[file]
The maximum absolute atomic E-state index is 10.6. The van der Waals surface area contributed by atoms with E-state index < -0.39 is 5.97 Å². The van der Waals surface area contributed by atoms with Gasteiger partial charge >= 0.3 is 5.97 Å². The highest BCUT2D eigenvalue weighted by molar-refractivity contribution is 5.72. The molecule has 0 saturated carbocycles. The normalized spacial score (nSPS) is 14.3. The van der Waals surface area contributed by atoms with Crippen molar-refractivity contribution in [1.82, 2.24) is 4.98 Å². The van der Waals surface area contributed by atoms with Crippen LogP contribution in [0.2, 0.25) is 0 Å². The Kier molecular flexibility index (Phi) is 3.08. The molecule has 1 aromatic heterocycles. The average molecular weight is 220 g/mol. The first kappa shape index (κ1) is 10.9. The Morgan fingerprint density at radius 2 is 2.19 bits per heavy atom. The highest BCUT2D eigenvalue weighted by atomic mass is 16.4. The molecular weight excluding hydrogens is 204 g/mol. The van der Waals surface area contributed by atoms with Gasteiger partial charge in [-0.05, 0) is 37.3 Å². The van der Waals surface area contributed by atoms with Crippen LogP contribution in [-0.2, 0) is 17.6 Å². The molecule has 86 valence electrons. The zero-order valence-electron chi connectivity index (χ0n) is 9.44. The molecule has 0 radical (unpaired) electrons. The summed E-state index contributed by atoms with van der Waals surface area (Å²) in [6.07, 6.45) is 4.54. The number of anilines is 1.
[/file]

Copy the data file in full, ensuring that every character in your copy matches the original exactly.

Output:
The maximum absolute atomic E-state index is 10.6. The van der Waals surface area contributed by atoms with E-state index < -0.39 is 5.97 Å². The van der Waals surface area contributed by atoms with Gasteiger partial charge >= 0.3 is 5.97 Å². The highest BCUT2D eigenvalue weighted by molar-refractivity contribution is 5.72. The molecule has 0 saturated carbocycles. The normalized spacial score (nSPS) is 14.3. The van der Waals surface area contributed by atoms with Crippen molar-refractivity contribution in [1.82, 2.24) is 4.98 Å². The van der Waals surface area contributed by atoms with Crippen LogP contribution in [0.2, 0.25) is 0 Å². The Kier molecular flexibility index (Phi) is 3.08. The molecule has 1 aromatic heterocycles. The average molecular weight is 220 g/mol. The first kappa shape index (κ1) is 10.9. The Morgan fingerprint density at radius 2 is 2.19 bits per heavy atom. The highest BCUT2D eigenvalue weighted by atomic mass is 16.4. The molecular weight excluding hydrogens is 204 g/mol. The van der Waals surface area contributed by atoms with Gasteiger partial charge in [-0.05, 0) is 37.3 Å². The van der Waals surface area contributed by atoms with Crippen LogP contribution in [-0.2, 0) is 17.6 Å². The molecule has 86 valence electrons. The zero-order valence-electron chi connectivity index (χ0n) is 9.44. The molecule has 0 radical (unpaired) electrons. The summed E-state index contributed by atoms with van der Waals surface area (Å²) in [6.07, 6.45) is 4.54. The number of anilines is 1.